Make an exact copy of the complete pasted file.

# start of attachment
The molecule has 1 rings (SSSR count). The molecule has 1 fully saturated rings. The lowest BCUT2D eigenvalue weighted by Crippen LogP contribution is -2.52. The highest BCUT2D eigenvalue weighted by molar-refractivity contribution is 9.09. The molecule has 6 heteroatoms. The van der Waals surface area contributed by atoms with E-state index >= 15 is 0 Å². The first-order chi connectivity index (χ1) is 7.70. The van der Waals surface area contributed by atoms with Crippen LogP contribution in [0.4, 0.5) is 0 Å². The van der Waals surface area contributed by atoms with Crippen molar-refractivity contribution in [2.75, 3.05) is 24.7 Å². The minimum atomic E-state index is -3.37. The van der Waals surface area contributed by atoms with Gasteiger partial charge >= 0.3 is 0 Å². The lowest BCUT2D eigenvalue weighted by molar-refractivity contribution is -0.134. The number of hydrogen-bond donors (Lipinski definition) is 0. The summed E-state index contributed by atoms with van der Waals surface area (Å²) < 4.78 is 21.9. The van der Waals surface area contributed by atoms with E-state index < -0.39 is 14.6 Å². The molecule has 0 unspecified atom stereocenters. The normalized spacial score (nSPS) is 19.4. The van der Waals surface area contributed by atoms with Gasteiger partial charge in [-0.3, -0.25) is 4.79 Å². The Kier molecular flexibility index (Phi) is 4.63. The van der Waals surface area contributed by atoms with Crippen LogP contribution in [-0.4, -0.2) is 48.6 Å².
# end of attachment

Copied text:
The molecule has 1 rings (SSSR count). The molecule has 1 fully saturated rings. The lowest BCUT2D eigenvalue weighted by Crippen LogP contribution is -2.52. The highest BCUT2D eigenvalue weighted by molar-refractivity contribution is 9.09. The molecule has 6 heteroatoms. The van der Waals surface area contributed by atoms with E-state index >= 15 is 0 Å². The first-order chi connectivity index (χ1) is 7.70. The van der Waals surface area contributed by atoms with Crippen LogP contribution in [0.4, 0.5) is 0 Å². The van der Waals surface area contributed by atoms with Crippen molar-refractivity contribution in [2.75, 3.05) is 24.7 Å². The minimum atomic E-state index is -3.37. The van der Waals surface area contributed by atoms with Gasteiger partial charge >= 0.3 is 0 Å². The lowest BCUT2D eigenvalue weighted by molar-refractivity contribution is -0.134. The number of hydrogen-bond donors (Lipinski definition) is 0. The summed E-state index contributed by atoms with van der Waals surface area (Å²) < 4.78 is 21.9. The van der Waals surface area contributed by atoms with E-state index < -0.39 is 14.6 Å². The molecule has 0 unspecified atom stereocenters. The normalized spacial score (nSPS) is 19.4. The van der Waals surface area contributed by atoms with Gasteiger partial charge in [-0.3, -0.25) is 4.79 Å². The Kier molecular flexibility index (Phi) is 4.63. The van der Waals surface area contributed by atoms with Crippen LogP contribution in [-0.4, -0.2) is 48.6 Å².